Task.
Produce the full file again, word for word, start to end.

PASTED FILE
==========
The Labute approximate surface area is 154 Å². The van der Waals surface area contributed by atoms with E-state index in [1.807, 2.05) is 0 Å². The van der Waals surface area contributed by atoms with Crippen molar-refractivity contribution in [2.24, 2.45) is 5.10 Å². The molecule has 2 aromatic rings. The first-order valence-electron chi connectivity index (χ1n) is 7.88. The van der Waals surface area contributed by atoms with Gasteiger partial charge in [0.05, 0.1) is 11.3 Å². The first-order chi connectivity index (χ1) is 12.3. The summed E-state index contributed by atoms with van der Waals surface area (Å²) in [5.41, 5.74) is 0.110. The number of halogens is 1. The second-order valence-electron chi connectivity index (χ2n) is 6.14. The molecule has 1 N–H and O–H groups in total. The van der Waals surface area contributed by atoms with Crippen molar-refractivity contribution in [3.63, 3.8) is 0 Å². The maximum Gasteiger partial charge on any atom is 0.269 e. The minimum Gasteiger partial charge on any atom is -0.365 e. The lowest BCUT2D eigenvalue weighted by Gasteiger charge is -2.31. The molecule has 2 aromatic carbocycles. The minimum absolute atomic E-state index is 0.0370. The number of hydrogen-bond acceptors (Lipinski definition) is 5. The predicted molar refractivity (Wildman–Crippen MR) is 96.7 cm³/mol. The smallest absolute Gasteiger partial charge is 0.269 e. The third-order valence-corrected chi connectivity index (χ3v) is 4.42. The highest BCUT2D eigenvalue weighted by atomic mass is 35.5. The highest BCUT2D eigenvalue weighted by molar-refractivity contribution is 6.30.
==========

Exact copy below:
The Labute approximate surface area is 154 Å². The van der Waals surface area contributed by atoms with E-state index in [1.807, 2.05) is 0 Å². The van der Waals surface area contributed by atoms with Crippen molar-refractivity contribution in [2.24, 2.45) is 5.10 Å². The molecule has 2 aromatic rings. The first-order valence-electron chi connectivity index (χ1n) is 7.88. The van der Waals surface area contributed by atoms with Gasteiger partial charge in [0.05, 0.1) is 11.3 Å². The first-order chi connectivity index (χ1) is 12.3. The summed E-state index contributed by atoms with van der Waals surface area (Å²) in [5.41, 5.74) is 0.110. The number of halogens is 1. The second-order valence-electron chi connectivity index (χ2n) is 6.14. The molecule has 1 N–H and O–H groups in total. The van der Waals surface area contributed by atoms with Crippen molar-refractivity contribution in [3.63, 3.8) is 0 Å². The maximum Gasteiger partial charge on any atom is 0.269 e. The minimum Gasteiger partial charge on any atom is -0.365 e. The lowest BCUT2D eigenvalue weighted by Gasteiger charge is -2.31. The molecule has 2 aromatic carbocycles. The minimum absolute atomic E-state index is 0.0370. The number of hydrogen-bond acceptors (Lipinski definition) is 5. The predicted molar refractivity (Wildman–Crippen MR) is 96.7 cm³/mol. The smallest absolute Gasteiger partial charge is 0.269 e. The third-order valence-corrected chi connectivity index (χ3v) is 4.42. The highest BCUT2D eigenvalue weighted by atomic mass is 35.5. The highest BCUT2D eigenvalue weighted by molar-refractivity contribution is 6.30.